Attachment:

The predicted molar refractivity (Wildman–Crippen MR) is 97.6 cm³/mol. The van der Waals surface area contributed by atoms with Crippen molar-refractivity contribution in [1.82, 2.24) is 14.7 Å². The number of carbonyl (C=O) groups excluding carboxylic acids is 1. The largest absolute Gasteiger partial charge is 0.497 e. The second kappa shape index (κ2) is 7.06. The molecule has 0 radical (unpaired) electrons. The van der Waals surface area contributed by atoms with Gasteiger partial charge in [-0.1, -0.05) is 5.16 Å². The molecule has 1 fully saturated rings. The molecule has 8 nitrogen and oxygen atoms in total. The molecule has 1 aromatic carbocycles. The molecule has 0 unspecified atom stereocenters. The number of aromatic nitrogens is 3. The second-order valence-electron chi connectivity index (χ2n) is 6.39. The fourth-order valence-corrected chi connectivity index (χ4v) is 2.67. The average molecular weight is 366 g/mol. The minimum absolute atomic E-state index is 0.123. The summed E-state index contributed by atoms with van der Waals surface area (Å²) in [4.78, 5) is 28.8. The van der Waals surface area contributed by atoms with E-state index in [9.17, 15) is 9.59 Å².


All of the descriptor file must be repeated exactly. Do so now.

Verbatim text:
The predicted molar refractivity (Wildman–Crippen MR) is 97.6 cm³/mol. The van der Waals surface area contributed by atoms with Crippen molar-refractivity contribution in [1.82, 2.24) is 14.7 Å². The number of carbonyl (C=O) groups excluding carboxylic acids is 1. The largest absolute Gasteiger partial charge is 0.497 e. The second kappa shape index (κ2) is 7.06. The molecule has 0 radical (unpaired) electrons. The van der Waals surface area contributed by atoms with Gasteiger partial charge in [-0.1, -0.05) is 5.16 Å². The molecule has 1 fully saturated rings. The molecule has 8 nitrogen and oxygen atoms in total. The molecule has 1 aromatic carbocycles. The molecule has 0 unspecified atom stereocenters. The number of aromatic nitrogens is 3. The second-order valence-electron chi connectivity index (χ2n) is 6.39. The fourth-order valence-corrected chi connectivity index (χ4v) is 2.67. The average molecular weight is 366 g/mol. The minimum absolute atomic E-state index is 0.123. The summed E-state index contributed by atoms with van der Waals surface area (Å²) in [4.78, 5) is 28.8. The van der Waals surface area contributed by atoms with E-state index in [9.17, 15) is 9.59 Å².